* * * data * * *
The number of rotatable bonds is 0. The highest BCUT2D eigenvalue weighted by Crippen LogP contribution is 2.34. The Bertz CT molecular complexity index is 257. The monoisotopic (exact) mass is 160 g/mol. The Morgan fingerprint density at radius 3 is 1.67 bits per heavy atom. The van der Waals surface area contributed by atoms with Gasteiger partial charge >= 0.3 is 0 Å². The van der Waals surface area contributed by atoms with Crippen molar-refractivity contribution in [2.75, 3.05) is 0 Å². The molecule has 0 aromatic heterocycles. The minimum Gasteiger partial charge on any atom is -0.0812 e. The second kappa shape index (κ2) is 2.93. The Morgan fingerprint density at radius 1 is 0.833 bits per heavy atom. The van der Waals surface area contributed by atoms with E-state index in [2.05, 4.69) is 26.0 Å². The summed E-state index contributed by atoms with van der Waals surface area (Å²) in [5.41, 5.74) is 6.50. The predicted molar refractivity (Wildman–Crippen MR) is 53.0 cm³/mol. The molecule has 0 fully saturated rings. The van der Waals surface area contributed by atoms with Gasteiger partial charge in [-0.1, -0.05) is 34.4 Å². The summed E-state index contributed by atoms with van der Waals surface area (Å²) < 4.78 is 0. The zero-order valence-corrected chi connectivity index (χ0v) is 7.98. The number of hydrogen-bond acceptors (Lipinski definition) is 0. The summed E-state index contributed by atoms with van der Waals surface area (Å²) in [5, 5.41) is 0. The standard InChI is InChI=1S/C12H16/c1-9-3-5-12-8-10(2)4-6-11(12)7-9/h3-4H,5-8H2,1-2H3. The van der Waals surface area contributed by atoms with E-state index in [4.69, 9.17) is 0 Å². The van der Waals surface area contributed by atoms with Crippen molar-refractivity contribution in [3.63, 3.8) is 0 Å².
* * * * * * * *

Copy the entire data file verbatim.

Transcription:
The number of rotatable bonds is 0. The highest BCUT2D eigenvalue weighted by Crippen LogP contribution is 2.34. The Bertz CT molecular complexity index is 257. The monoisotopic (exact) mass is 160 g/mol. The Morgan fingerprint density at radius 3 is 1.67 bits per heavy atom. The van der Waals surface area contributed by atoms with Gasteiger partial charge >= 0.3 is 0 Å². The van der Waals surface area contributed by atoms with Crippen molar-refractivity contribution in [2.75, 3.05) is 0 Å². The molecule has 0 aromatic heterocycles. The minimum Gasteiger partial charge on any atom is -0.0812 e. The second kappa shape index (κ2) is 2.93. The Morgan fingerprint density at radius 1 is 0.833 bits per heavy atom. The van der Waals surface area contributed by atoms with E-state index in [2.05, 4.69) is 26.0 Å². The summed E-state index contributed by atoms with van der Waals surface area (Å²) in [5.41, 5.74) is 6.50. The predicted molar refractivity (Wildman–Crippen MR) is 53.0 cm³/mol. The molecule has 0 fully saturated rings. The van der Waals surface area contributed by atoms with Gasteiger partial charge in [-0.1, -0.05) is 34.4 Å². The summed E-state index contributed by atoms with van der Waals surface area (Å²) < 4.78 is 0. The zero-order valence-corrected chi connectivity index (χ0v) is 7.98. The number of hydrogen-bond acceptors (Lipinski definition) is 0. The summed E-state index contributed by atoms with van der Waals surface area (Å²) in [5, 5.41) is 0. The standard InChI is InChI=1S/C12H16/c1-9-3-5-12-8-10(2)4-6-11(12)7-9/h3-4H,5-8H2,1-2H3. The van der Waals surface area contributed by atoms with E-state index in [4.69, 9.17) is 0 Å². The van der Waals surface area contributed by atoms with Crippen molar-refractivity contribution in [3.63, 3.8) is 0 Å².